The iPad and iPhone can be great learning tools for kids, just the same as they are for adults (only with more clowns and talking animals). But even if you don’t want to fully lock-down your iPad to restrict what your kids can do, you might want to stop then from downloading adult-oriented apps. That includes violent games, scary books, and dirty movies.
Do you ever find yourself staring at a web page, unable to understand a word? All the letters look familiar, only they’re arranged into some weird order? That’s called “foreign,” and it’s how people from outside America talk to each other. Some of them don’t even write their websites in English.
Fortunately, a good old American company has done something about this terrible habit. Microsoft Translator can fix up a web page and turn all that foreign gibberish into a language we can all feel comfortable with. You may already use Google’s translate bookmarklet for this, but Microsoft’s version is so much better it’s in a different league.
One lesser known ability of the Photos app on your iPhone is that is can use third-party filter packs. If you install a photo-editing app that supports them, then you can apply that apps filters without ever leaving the Photos app. This makes it super quick to add sophisticated effects to your pictures, and you can revert to the original photo at any time in the future.
Today we’ll see how to use these filter packs, and look at a couple of great apps that have them.
It’s time to stop using that useless 6-digit passcode on your iPhone. Now that cops around the U.S. are going crazy for the GrayKey, a little box that can crack your iPhone’s passcode in hours, it has become clear that the iPhone’s regular six-digit numerical code is no longer secure. And now these boxes are available, it won’t be long before they’re in the hands of the bad guys, too, if they’re not already.
The good news is, it’s super easy to change your passcode to something a lot better. The bad news? There isn’t any, unless you have the cops trying to break into your iPhone, in which case you’ve got plenty of bad news already.
If you use Spotlight to find stuff on your iPhone or iPad, you’ll be familiar with the mess of results you get when you search. Maybe you’re searching for a note or an email about that really important thing, only the actual results you want are buried under a heap of nonsense from twitter, from YouTube, from all the Ebay classifieds you’ve viewed, and so on.
The good news is, you can trim these results, eliminating the noise you don’t need. The even better news is that recent versions of iOS do this is a much more elegant way.
Did you ever fancy making a podcast, but as soon as you considered the logistics, your eyes crossed, and you felt suddenly sleepy? But what if creating and publishing a podcast was as easy as squeezing out a Tweet? That’s where Wavelength comes in. Wavelength is a brand new app that lets you record, edit, and publish your short podcast — or microcast — in record time. It can even add your podcast feed to the Apple Podcast Directory, so anyone can easily find and subscribe to your microcast. Here’s how to podcast on iPhone.
Did you ever snap a photo of a magazine page, or capture a screenshot of text, and wish you could just copy and paste it like any normal text? Maybe it’s a photo of a recipe from a paper book, and you’d like to be able to search for it in future? The good news is that you can easily extract the text from a photo or screenshot, right there on your iPhone.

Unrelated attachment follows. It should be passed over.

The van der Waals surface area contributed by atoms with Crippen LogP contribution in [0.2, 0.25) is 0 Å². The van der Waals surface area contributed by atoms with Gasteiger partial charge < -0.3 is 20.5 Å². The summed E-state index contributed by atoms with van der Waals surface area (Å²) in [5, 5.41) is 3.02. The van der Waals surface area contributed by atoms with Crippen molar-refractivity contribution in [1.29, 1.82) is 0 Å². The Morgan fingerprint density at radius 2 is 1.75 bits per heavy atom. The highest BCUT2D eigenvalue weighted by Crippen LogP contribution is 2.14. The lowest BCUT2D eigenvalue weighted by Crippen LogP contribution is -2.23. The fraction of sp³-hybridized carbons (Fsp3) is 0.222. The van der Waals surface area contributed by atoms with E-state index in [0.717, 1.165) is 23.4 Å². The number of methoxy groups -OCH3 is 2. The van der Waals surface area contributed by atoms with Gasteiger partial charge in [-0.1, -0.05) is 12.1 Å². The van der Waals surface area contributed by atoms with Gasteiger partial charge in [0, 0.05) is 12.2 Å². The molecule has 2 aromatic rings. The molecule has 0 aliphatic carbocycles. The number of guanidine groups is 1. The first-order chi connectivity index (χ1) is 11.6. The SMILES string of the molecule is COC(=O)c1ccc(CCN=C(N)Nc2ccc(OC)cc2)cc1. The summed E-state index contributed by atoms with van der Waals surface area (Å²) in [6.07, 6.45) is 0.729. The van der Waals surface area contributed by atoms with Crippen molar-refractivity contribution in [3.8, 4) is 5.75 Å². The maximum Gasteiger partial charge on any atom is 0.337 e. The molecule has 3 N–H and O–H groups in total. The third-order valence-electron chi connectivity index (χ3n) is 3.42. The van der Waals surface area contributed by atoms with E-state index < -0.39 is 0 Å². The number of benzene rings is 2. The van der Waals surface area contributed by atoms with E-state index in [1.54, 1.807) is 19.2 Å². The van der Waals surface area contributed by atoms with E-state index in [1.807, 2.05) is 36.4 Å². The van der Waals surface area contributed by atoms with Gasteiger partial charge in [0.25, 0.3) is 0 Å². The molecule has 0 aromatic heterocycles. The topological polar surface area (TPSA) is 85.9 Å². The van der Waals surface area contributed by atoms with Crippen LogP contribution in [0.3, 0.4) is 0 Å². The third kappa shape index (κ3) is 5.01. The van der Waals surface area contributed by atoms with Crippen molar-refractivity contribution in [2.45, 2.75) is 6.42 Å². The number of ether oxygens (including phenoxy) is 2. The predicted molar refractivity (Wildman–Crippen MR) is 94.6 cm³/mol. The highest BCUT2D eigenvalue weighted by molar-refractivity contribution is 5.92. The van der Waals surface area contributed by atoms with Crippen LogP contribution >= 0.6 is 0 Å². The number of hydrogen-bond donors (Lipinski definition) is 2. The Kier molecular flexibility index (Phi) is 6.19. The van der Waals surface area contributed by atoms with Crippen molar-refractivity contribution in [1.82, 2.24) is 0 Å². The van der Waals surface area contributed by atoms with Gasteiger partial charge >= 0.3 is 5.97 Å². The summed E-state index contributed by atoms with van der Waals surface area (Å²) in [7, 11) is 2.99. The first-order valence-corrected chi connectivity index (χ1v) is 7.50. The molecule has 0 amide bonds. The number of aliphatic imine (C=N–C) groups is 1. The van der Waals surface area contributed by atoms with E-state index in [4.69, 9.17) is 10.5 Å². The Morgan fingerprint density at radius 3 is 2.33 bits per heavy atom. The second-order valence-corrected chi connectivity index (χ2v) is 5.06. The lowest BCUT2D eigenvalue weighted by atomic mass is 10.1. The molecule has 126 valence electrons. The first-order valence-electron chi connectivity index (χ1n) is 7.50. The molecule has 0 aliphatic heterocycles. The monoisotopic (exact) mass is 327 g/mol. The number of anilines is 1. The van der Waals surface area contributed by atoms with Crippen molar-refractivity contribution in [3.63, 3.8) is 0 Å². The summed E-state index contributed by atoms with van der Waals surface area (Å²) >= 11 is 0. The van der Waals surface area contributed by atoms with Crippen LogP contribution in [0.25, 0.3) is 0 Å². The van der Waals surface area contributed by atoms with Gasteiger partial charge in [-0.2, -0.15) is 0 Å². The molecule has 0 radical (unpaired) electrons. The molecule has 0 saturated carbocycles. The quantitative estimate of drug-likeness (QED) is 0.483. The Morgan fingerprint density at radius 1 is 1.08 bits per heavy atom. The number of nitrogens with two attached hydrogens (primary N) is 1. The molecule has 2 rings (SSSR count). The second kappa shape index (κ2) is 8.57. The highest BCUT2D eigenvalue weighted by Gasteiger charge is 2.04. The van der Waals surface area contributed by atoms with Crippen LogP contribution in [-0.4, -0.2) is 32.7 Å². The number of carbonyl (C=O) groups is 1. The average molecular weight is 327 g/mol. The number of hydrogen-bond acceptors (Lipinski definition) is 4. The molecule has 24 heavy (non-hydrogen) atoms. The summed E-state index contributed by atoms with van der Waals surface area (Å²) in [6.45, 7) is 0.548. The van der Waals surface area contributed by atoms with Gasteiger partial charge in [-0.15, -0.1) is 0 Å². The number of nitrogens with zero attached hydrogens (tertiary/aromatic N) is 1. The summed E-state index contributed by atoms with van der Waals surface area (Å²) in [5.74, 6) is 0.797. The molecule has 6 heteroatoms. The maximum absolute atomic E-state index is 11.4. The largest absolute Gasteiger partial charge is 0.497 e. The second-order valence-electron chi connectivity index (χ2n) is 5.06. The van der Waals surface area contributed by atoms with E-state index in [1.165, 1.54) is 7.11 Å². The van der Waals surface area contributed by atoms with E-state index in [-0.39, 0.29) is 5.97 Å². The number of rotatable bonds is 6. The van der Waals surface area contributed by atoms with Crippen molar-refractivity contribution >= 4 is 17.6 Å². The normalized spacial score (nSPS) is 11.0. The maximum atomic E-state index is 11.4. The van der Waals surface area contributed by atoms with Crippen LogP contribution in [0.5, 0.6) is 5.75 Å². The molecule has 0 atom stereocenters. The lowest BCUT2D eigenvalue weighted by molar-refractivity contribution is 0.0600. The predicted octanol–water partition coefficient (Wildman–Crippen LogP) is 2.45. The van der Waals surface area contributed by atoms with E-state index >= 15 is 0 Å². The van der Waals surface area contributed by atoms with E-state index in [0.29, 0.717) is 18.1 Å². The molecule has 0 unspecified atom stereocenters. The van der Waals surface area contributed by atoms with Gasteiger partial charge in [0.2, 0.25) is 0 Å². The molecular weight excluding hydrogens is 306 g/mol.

The even better news is that we’re going to learn how to do it right now.
Left to its own devices, the Dock on your Mac is little more than a list of running apps, plus a trash can. You probably already know that you can force apps to stick around in the Dock for quick-launching, and that you can drag any folder to the Dock and just click it to see inside. But did you know that you can add special folders that show you your recent documents, applications, your favorite items, and more?
The recent documents folder is worth the price of this tip alone (which is $0 BTW), because it keeps track of all your recently-used documents, anywhere on your Mac, and gathers them into one place. If you’re the kind of person who has a desktop cluttered with pretty much all your documents, then fast access to that file you were using one moment ago — and you swear it was right here, oh God where has it gone — is a lifesaver.
Facebook tracks your every move and sells the information to people who try to fix elections. Twitter is destroying the fabric of democracy, and doesn’t care. And even if you leave Facebook, it owns Instagram and WhatsApp, two of the biggest social networks outside of itself and Twitter. And now Facebook is promising to let anyone delete their posts, which means that you’ll never really know what’s been happening. IT’s time to leave Facebook and move on, but where?
After all, a social network is pointless if you have no friends on it. Happily, there’s a social network out there already that’s bigger than Facebook, and completely uncontrolled by any single company. It’s the web.
Today we’re going to see how to post your photos, messages, and other rants onto your own microblog, just like Twitter, Facebook, and Instagram. The best part is, you own everything, anyone can read it, and it’s as easy to use as sending a tweet.
Ever lost a tab in Safari? You have like a million of the things open, and you end up scrubbing a two-finger trackpad swirl over the entire tab bar, shifting those things around so that you can read their labels, and you still can’t track down the Cult of Mac website in there. Well here’s good news: you can just pin that tab to the edge of the tab bar, so you’ll never lose it again.